Universities prepare the next generation of farm business managers
Nothing beats real-world experience when it comes to farming, but much can be gained by earning a degree in a related field. Universities are going beyond production agriculture to help students master business and marketing, priming them to be outstanding farmers. Below are a few spotlights.
Iowa State University
Students aiming for a career in production agriculture at ISU have the ultimate laboratory. They are given control of the AgEdS 450 Farm, a 1,500-acre working farm.
Dustin Perry, teaching assistant for the course, says the students who take the class each semester are split into eight committees, ranging from marketing to machinery to public relations. They meet weekly and spend several hours on the farm.
"Students leave the class with critical thinking, decision-making and problem-solving skills," he says. "The class is a good balance between actually operating the farm and managing it."
Greg Vogel, AgEdS 450 Farm operator, says the students choose which crops to grow and livestock to raise, but they must research the value potential of each option.
University of Missouri
Many times, the addition of a new generation leads to a farm’s downfall, says Kevin Moore, ag economics associate professor at the University of Missouri.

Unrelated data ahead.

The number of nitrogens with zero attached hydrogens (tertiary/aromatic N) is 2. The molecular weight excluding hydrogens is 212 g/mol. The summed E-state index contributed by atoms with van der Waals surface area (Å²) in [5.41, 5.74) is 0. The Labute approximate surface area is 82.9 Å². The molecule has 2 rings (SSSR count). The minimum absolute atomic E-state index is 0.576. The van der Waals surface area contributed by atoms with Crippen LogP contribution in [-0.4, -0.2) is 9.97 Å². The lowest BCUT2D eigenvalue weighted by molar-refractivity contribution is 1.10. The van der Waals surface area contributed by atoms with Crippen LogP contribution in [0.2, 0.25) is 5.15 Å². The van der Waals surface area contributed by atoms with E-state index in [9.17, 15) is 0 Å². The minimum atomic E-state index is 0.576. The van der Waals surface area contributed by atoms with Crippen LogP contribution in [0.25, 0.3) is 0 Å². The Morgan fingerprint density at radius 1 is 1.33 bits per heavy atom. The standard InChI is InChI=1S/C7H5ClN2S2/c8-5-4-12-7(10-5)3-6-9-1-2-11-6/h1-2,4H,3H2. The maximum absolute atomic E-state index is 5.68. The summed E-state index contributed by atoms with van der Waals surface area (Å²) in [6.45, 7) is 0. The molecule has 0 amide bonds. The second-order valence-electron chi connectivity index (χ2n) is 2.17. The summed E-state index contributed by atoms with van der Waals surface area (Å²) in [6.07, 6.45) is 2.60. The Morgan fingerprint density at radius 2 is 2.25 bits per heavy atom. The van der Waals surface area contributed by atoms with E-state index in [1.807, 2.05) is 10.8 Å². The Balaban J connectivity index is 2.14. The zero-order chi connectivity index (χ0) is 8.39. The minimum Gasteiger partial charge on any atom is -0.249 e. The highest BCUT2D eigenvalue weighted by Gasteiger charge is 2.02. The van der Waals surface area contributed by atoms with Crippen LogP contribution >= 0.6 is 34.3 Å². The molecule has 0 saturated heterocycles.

Moore is the instructor for MU’s Returning to the Farm course, which helps students address the financial, physical and emotional issues of joining the family farm. Students who take the course analyze the financial side of their home operations. "Students can do deep dives into management decisions such as how much they can afford to pay for land or if they should add a new enterprise."
Then, their families and other business partners attend a week-end workshop where they address estate planning, personality types, current farm outlooks and other important issues. The final component is a written business plan.
University of Nebraska
By the time students reach Larry Van Tassell’s advanced farm and ranch management course, the focus has shifted from economic theories to actual application.
"Our students learn economic and accounting concepts," says Van Tassell, Agricultural Economics department head. "But, they don’t easily connect the dots—that’s what we’re trying to do with this class. We want students to feel comfortable enough with these analytical and management
decision tools to use them on their home operation."
Students in this course develop management plans for their own operations. "It creates a lot of excitement for the students and parents to be able to sit down and generate the numbers needed to make good management decisions," he says.